krpalmer: (europa)
Today, of course, is the day a great many Star Wars fans say "May the Fourth be with you" in a winking sort of way, or at least they assume it's being said. I do have to admit it can still seem a little too clever for me, but did find myself wondering if I could put a post on a Star Wars-related topic together. Then, when I looked in my mailbox just yesterday, I saw an envelope with the Lucasfilm logo on it. The letter I had mailed a while ago on hearing Clone Wars had been brought to an end had produced at least a tiny result.

It was a little discouraging to get the same careful non-explanation for the show's all-but-abrupt ending, and I decided to write another letter today at least mentioning the rumoured "unreleased episodes" again. However, it was at least interesting to hear that Dave Filoni and "many members" of the Clone Wars team were working on a new project instead of being let go. I did, though, start wondering about the setting "a time period previously untouched in Star Wars films or television programming." The simplest explanation would seem to be that, just as the first Marvel comics were set immediately after Star Wars itself, we'd be getting "further adventures" in the new galaxy upcoming. Without a definite comment that way, though, I am wondering just a little about all the conflicts worked into the thousands of years previous to any of the movies, even if that does risk beginning to play into the hands of those who can't contemplate "a story with a conclusion" when there's so much alluded to lead into it.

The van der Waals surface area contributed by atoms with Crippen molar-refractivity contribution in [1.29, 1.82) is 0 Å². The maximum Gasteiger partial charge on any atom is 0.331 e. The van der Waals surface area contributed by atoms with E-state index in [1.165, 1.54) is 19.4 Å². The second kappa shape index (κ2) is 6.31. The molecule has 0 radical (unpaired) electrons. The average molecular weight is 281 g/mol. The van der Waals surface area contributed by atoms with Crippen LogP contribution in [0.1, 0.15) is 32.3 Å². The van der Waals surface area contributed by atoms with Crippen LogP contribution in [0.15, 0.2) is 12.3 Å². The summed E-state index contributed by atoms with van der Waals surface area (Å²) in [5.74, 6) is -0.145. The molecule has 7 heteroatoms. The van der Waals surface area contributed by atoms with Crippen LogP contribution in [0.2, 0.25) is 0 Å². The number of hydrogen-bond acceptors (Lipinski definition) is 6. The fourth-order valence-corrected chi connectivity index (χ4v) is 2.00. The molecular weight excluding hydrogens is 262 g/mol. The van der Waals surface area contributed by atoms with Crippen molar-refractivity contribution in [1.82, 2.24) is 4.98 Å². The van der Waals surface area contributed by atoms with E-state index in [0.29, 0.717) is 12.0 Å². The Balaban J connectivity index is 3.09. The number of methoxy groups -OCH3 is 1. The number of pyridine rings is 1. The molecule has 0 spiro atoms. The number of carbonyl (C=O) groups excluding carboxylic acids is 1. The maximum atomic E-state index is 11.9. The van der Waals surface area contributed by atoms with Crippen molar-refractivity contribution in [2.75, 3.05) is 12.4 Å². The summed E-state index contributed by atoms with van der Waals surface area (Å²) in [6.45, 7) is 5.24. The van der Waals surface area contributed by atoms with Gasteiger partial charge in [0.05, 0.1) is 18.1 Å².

krpalmer: (europa)
At the end of the fourth season of Clone Wars, I had the feeling the show had focused down on "action" after an eclectic but sometimes a little controversial mix of ideas in its third season. At the same time, there were still controversies of a different sort bubbling, as if the show was making efforts to target fans for who the Star Wars in their own minds diverged from the Star Wars that is long years ago. As the fifth season got under way, I might have been wondering a bit about that... but as it turned out, a focus on "four-episode plot arcs" didn't mean the end of "whimsy" by any means, and I just might have been making an amused effort to keep up with that. "Four-episode plot arcs" sometimes seemed to mean fewer storylines, but there was still some variety within some of them, even if this could sometimes feel as if things were being artificially extended.
With the final episodes, though... )
krpalmer: (europa)
Some time has passed since the announcement of the sale of Lucasfilm, and it does seem that people have been digesting the news and putting on their hopeful faces. Much of what's been said is better than I could seem to think of, but one odd thought did come to me in contemplation of the speculation about "Episode VII," and the whole deal with lining up at theatres, a sort of "hasn't this already happened..." Then, I remembered the Clone Wars theatrical premiere, a mere three years and change after the last live-action movie, with the simple realisation the seventh Star Wars movie already exists.